After thirty-three years in the planning and crafting, a brand-new statue of Apollo has just landed at one of the National Trust’s flagship estates: Stowe Gardens in Buckinghamshire.
The arrival of Apollo completes a group of ten statues located around Stowe’s Doric Arch, which stands at the entrance to the area known as Elysian Fields. Apollo’s Nine Muses have been in situ since March 2020. They, like the rest of us, spent lockdown in isolation, patiently awaiting Apollo’s return.
Apollo is considered the most handsome and most Greek of all the gods. He’s certainly been the most elusive of all of Stowe’s original statues to replace. It’s taken many years of research to reimagine the statue.
The lead original was attributed to sculptor van Nost and is known to have been at Stowe by 1735. However, an auction catalogue for the estate notes in 1848 that the statue of Apollo had ‘long since been melted’.
Apollo was the Olympian god of many things, including sun and light, music and poetry, healing and plagues, archery and agriculture. Stowe’s Lyric Apollo was mainly concerned with music and poetry.
He lived on Mount Parnassus with nine ethereal female muses who dedicated their lives to the Arts by supporting and encouraging creation, sparking imagination and providing inspiration.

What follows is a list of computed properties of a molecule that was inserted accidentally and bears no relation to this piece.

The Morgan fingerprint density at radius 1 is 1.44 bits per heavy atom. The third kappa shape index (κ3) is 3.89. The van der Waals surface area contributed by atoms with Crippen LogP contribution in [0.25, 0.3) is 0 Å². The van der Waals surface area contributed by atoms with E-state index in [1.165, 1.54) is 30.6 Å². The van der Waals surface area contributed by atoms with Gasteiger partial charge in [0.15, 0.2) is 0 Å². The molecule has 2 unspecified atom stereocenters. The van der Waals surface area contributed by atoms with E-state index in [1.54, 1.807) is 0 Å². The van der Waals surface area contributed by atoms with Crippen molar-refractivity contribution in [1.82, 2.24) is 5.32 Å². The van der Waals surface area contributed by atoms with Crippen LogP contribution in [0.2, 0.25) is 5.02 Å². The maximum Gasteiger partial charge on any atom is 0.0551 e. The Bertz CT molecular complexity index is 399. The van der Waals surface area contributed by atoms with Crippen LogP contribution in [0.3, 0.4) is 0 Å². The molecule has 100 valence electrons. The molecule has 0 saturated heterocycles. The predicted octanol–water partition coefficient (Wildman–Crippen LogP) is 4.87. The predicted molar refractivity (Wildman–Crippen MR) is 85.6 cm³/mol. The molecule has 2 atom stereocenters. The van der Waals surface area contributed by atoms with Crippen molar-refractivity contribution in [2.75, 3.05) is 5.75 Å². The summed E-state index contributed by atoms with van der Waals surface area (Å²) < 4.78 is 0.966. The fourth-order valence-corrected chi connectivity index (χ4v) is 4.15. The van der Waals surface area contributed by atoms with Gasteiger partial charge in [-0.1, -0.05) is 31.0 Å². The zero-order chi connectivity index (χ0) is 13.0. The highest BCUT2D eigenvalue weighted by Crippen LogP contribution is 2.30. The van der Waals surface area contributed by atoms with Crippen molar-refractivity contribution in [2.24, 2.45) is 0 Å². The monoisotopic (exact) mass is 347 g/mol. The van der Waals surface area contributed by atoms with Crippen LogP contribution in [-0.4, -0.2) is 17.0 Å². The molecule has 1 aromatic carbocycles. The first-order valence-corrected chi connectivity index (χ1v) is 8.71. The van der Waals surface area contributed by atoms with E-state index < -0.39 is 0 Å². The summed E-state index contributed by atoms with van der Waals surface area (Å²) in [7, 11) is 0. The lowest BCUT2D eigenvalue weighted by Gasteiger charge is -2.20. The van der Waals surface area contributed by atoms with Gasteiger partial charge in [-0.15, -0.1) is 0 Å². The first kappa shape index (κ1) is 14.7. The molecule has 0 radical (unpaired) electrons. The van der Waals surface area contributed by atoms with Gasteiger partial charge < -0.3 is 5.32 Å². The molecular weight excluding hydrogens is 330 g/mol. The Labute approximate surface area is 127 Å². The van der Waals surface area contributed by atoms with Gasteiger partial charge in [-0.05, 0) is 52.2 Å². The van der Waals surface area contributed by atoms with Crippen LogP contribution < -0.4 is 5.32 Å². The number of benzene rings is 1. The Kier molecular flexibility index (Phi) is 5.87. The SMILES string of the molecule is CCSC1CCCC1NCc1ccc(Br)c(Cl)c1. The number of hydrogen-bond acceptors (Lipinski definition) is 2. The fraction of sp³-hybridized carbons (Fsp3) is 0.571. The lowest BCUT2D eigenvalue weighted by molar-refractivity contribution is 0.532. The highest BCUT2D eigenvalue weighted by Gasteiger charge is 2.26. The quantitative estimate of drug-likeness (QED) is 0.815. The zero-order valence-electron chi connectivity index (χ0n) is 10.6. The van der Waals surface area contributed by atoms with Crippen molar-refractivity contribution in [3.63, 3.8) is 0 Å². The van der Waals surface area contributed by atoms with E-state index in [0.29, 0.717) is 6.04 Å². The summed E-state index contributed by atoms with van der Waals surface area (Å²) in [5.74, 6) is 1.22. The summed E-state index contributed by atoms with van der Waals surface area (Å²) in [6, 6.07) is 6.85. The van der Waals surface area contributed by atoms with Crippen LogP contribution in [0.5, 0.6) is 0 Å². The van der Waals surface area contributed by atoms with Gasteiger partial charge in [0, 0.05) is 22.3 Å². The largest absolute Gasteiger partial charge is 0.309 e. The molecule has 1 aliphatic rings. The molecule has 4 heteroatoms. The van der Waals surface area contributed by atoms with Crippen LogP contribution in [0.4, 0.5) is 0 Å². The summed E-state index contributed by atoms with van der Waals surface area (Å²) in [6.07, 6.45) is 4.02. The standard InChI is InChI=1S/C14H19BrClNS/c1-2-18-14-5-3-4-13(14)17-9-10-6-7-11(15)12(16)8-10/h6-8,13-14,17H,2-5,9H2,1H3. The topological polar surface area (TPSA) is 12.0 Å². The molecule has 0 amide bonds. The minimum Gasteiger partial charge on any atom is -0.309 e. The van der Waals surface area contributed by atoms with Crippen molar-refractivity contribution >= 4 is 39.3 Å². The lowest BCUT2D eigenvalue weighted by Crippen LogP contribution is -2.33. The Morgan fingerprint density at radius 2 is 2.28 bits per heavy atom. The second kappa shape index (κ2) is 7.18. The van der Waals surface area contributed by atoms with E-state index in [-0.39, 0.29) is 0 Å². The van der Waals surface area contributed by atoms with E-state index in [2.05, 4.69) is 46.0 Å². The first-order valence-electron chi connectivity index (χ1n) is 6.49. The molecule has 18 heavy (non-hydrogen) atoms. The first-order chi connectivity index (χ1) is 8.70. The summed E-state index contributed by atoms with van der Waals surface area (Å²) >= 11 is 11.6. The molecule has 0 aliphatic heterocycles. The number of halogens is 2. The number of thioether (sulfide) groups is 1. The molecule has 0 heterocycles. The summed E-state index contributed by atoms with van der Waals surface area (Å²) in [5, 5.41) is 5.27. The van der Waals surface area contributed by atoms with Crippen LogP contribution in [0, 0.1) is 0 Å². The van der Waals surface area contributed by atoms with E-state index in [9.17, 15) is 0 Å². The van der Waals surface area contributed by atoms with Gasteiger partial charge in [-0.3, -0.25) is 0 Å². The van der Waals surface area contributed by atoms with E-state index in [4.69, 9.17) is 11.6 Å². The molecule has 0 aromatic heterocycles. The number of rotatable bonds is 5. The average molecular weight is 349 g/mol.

Through research and archaeological excavation, it’s understood that, like many other statues at Stowe, Apollo and the Muses were moved around the garden, but their final location was around the Doric Arch, which is where they’ve been reinstated.
The Stowe Apollo design was based on a composite interpretation of several surviving 18th-century statues, including an Apollo in the collection of Historic Environment Scotland and another in the Royal Collection.
The research was conducted by Gillian Mason of the National Trust, and the statue was modelled in clay by Cliveden Conservation’s award-winning stone sculptor Jem Hobbs. The statue was then moulded and cast within Cliveden Conservation’s Norfolk workshop, which specialises in castings.
National Trust Curator Gillian Mason said: “Stowe is a garden full of classical references and meaning. It’s a landscape built on myths, legends, historical characters and events, where over one hundred sculptures once played a part in telling these stories. Bringing back statue groups like Apollo and the Muses to the gardens adds meaning and significance to this remarkable landscape.”
René Rice, Head of Decorative Arts, Cliveden Conservation, said: “It has been a privilege for Cliveden Conservation to work in collaboration with the National Trust on the completion of the statuary group ‘Apollo and the Nine Muses’ for Stowe’s 18th-century landscape garden. The installation of the statue of Apollo completes a project which began over four years ago.”
The return to Stowe may only be a small step for a Greek God, but it’s a giant leap in restoring Stowe’s Grade 1 listed landscape gardens.
Apollo and his Nine Muses will welcome visitors from the last week of April. For fans of Dr Who, the Nine Muses are the perfect spot for a picture with Stowe’s very own group of weeping angels. Apollo has informed us he will allow selfies if asked nicely.